"It is inappropriate to use the Violence Against Women Act and the good will that it has attracted as cover for those new and divisive projects," said Hatch, referring to provisions involving immigration, same-sex partners and Native Americans.
Fifteen Republicans did join with Democrats to pass the bill, 68-31 but only after Senate GOP leaders dropped stalling tactics in a move meant to avoid accusations that Republicans are waging a "war on women," a recurring topic on the presidential trail in recent weeks.
The battle will now shift to the House, where majority Republicans are working on a version that they find more appealing, while keeping many of the programs that fund law enforcement programs and abuse counseling.
Sen. Mike Lee, R-Utah, was among the 31 Senate Republicans who opposed the reauthorization, but his opposition goes far beyond Hatch's complaints. He doesn't think the federal government should play any role in treatment or setting most criminal penalties.
He says the law "oversteps the Constitution's rightful limits on federal power. It interferes with the flexibility states and localities should have in tailoring programs to meet the particular needs in individual communities."
Lee, who joined the Senate in 2011, also argues the reauthorization bill does nothing to reduce the overlap in federal programs meant to tackle this issue.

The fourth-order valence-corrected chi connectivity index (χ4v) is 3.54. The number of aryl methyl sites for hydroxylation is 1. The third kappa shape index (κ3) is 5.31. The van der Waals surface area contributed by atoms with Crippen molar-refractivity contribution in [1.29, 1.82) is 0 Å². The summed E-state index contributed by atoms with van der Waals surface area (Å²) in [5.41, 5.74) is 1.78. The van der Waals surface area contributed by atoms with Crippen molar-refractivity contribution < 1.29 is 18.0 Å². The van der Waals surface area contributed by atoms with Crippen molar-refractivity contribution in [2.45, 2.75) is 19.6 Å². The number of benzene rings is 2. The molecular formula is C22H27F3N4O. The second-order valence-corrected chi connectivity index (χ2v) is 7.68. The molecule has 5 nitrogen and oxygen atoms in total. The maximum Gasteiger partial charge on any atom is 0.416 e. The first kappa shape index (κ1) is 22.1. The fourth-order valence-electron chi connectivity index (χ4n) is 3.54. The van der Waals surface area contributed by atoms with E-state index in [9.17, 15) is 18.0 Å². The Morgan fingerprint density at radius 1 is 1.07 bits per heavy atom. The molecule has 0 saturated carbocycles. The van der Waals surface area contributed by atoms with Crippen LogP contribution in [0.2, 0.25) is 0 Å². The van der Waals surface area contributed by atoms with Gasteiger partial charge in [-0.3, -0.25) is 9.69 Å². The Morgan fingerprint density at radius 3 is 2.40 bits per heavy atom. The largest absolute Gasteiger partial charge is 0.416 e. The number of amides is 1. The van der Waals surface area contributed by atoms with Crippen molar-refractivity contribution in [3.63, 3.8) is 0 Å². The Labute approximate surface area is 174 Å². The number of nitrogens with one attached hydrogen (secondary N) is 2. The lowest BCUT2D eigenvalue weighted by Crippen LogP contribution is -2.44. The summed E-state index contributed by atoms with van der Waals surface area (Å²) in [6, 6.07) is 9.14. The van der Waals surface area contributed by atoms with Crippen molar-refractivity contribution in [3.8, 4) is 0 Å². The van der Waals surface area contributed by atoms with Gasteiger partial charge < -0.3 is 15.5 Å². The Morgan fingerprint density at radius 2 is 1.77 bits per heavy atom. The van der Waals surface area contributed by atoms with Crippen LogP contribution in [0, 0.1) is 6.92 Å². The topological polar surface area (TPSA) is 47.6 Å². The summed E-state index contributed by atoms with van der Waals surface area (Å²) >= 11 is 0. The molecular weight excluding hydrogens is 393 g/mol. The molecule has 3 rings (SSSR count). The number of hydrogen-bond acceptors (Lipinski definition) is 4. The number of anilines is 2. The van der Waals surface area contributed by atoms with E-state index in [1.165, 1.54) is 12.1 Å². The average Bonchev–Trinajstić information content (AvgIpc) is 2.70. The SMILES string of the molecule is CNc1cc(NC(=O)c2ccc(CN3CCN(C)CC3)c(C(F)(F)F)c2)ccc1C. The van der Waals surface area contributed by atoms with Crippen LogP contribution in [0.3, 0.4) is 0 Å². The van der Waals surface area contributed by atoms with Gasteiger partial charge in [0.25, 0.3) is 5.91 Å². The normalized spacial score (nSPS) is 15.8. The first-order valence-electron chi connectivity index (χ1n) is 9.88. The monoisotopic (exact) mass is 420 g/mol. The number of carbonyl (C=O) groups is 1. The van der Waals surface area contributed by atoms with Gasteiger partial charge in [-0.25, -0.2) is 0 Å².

But Hatch and most Republicans limited their complaints to a few hot-button provisions.
One of these would increase the number of visas available for undocumented immigrants who report abuse. Another is language barring same-sex discrimination in any program receiving federal funds under the act. Also drawing opposition are rules that would give federal courts more control over abuse on some tribal reservations.
"I am truly disappointed that the majority has deliberately politicized this reauthorization legislation," said Hatch, who co-sponsored the original bill in 1994 with Vice President Joe Biden, then a senator from Delaware.
Hatch in recent months has voted against some major legislation he has championed in the past, claiming that Democratic majorities and the Obama administration have made them untenable. He did not support recent versions of the Dream Act, which would create a path to citizenship for some undocumented children, and the Children's Health Insurance Program.
Hatch is up for re-election this year in what he has promised would be his last term and has faced heavy opposition from conservative groups.